Tag Archives: 1930s

Juan Bustillo Oro & Fernando de Fuentes – El compadre Mendoza AKA Godfather Mendoza (1934)

Synopsis:
During Mexican Revolution, Rosalio Mendoza (Del Diestro) survives by making and winning favors from both factions, the governmental forces and Zapata’s Army. His hacienda welcomes everybody, and Mendoza is considered a good friend of his guests. Eventually, the situation becomes unsustainable and he has to take sides. Betrayal and deception overcome and Mendoza’s dark side surfaces. Read More »

Nyrki Tapiovaara – Varastettu kuolema AKA Stolen Death [Director’s Cut] (1938)

A thriller set in turn-of-the-century Helsinki, Stolen Death uses elements of German expressionism to tell the story of Finnish resistance fighters smuggling arms to overthrow the Tsarist occupiers of Finland. Tapiovaara stresses the divided loyalties of the Finnish bourgeoisie, torn between preserving their privileged economic position and taking a risky stand for an independent Finland. Read More »

Sam Wood & William Wyler – Raffles (1939)

Synopsis:
Man about town and First Class cricketer A.J. Raffles keeps himself solvent with daring robberies. Meeting Gwen from his schooldays and falling in love all over again, he spends the weekend with her parents, Lord and Lady Melrose. A necklace presents an irresistible temptation, but also in attendance is Scotland Yard’s finest, finally on the trail. Read More »

Mitchell Leisen – Murder at the Vanities (1934)

Quote:
While musical revue “The Vanities” captivates audience on its opening night, a murder investigation secretly takes place backstage. a lavish backstage extravaganza that’s half musical and half who-dunnit. As the mystery is downright silly, the appeal is all in the attempts at comedy and the staging of a half-dozen song and dance numbers. Read More »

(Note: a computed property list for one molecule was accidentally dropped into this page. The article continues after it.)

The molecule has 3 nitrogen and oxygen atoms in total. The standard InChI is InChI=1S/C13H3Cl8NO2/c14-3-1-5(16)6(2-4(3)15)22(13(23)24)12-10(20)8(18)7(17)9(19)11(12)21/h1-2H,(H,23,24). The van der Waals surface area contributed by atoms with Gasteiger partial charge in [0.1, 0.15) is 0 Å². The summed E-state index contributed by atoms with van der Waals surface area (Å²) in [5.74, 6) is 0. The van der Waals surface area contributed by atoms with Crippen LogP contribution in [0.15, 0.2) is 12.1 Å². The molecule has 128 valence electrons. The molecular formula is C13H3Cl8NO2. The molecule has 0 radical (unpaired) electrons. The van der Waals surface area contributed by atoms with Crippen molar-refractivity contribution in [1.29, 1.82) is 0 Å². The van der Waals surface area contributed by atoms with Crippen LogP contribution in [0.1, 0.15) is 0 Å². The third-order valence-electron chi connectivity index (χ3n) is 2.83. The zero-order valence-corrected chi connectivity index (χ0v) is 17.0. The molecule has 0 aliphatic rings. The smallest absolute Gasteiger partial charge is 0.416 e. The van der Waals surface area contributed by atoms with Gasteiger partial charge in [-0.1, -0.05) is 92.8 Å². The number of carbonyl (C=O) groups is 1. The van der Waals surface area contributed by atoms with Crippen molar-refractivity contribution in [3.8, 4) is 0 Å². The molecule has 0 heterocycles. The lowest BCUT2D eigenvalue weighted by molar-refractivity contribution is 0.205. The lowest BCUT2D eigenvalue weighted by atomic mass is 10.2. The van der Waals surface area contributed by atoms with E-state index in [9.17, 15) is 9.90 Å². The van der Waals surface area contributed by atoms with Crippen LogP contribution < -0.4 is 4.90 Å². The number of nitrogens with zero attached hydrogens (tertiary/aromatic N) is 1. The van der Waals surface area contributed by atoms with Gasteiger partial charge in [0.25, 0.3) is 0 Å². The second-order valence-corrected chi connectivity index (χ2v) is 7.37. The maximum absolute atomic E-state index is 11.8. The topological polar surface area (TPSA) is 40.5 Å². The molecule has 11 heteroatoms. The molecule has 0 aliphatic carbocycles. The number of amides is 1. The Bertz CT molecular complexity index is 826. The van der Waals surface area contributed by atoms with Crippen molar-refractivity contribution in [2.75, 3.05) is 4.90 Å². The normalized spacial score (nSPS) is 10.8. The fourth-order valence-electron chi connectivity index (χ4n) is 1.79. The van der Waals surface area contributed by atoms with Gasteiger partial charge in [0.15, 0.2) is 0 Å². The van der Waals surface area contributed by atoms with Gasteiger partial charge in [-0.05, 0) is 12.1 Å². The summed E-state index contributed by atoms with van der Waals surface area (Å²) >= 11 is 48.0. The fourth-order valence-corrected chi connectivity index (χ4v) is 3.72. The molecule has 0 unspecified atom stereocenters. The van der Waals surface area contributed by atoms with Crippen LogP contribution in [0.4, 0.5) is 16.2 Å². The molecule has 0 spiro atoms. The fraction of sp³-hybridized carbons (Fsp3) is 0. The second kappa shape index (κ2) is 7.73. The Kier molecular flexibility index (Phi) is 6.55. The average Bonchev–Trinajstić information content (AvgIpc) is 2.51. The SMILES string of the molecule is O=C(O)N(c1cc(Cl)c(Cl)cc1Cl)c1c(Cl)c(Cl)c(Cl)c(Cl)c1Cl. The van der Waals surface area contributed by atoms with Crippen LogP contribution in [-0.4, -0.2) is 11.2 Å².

Géza von Bolváry – Der Herr auf Bestellung (1930)

Quote:
“Der Herr auf Bestellung – the gentleman who can be booked” has the Weimar dream team of Walter Reisch as scriptwriter, Geza von Bolvary as director and most importantly, the incomparable Willi Forst as main actor.

This ‘musical burlesque’ tells about a stylish young gentleman (Willi Forst) who works as a so-called ‘Festredner’; an untranslatable term, it indicates a person who makes speeches at important events like marriages etc. for people who don’t feel able to do it themselves. Willi lends his voice to a speech-impaired professor (Paul Hörbiger), but the baroness (Trude Lieske) who falls in love with Hörbiger only does so because of Willi’s voice, and you can guess that this leads to all sorts of complications… Read More »

Géza von Bolváry – Das Lied ist aus AKA The Song Is Over (1930)

Quote:
I don’t hesitate to call “Das Lied ist aus” one of the great masterpieces of early German cinema. It is one of the best and most stylish of all the Weimar musical sound films, and it’s unusual for its strongly melancholic undertone and unhappy ending. It can also be regarded as one of the defining films for the team of actor Willi Forst, director Geza von Bolváry and scriptwriter Walter Reisch. Forst fully established his screen persona here: the witty, elegant, but also fragile and thoughtful gentleman, although he was a much too versatile actor to be pinned-down to such keywords. Forst is paired here with the equally stunning Liane Haid, very charming and womanly, and the chemistry these two have has rarely been achieved again in later films with Forst (but check out “Der Prinz von Arkadien” with the same team!). Read More »

Aleksander Ford & Jerzy Zarzycki – Ludzie Wisly AKA The People of the Vistula (1938)

The history of watermen living on barges and floating on the Vistula. Anna has a deep affection petty thief who steals from her father in order to buy her Berlinka. Matyjaska a poor woman who has a damaged boat – it must get money from her former husband, and therefore resorts to blackmail. Soon fate will combine these two women. Read More »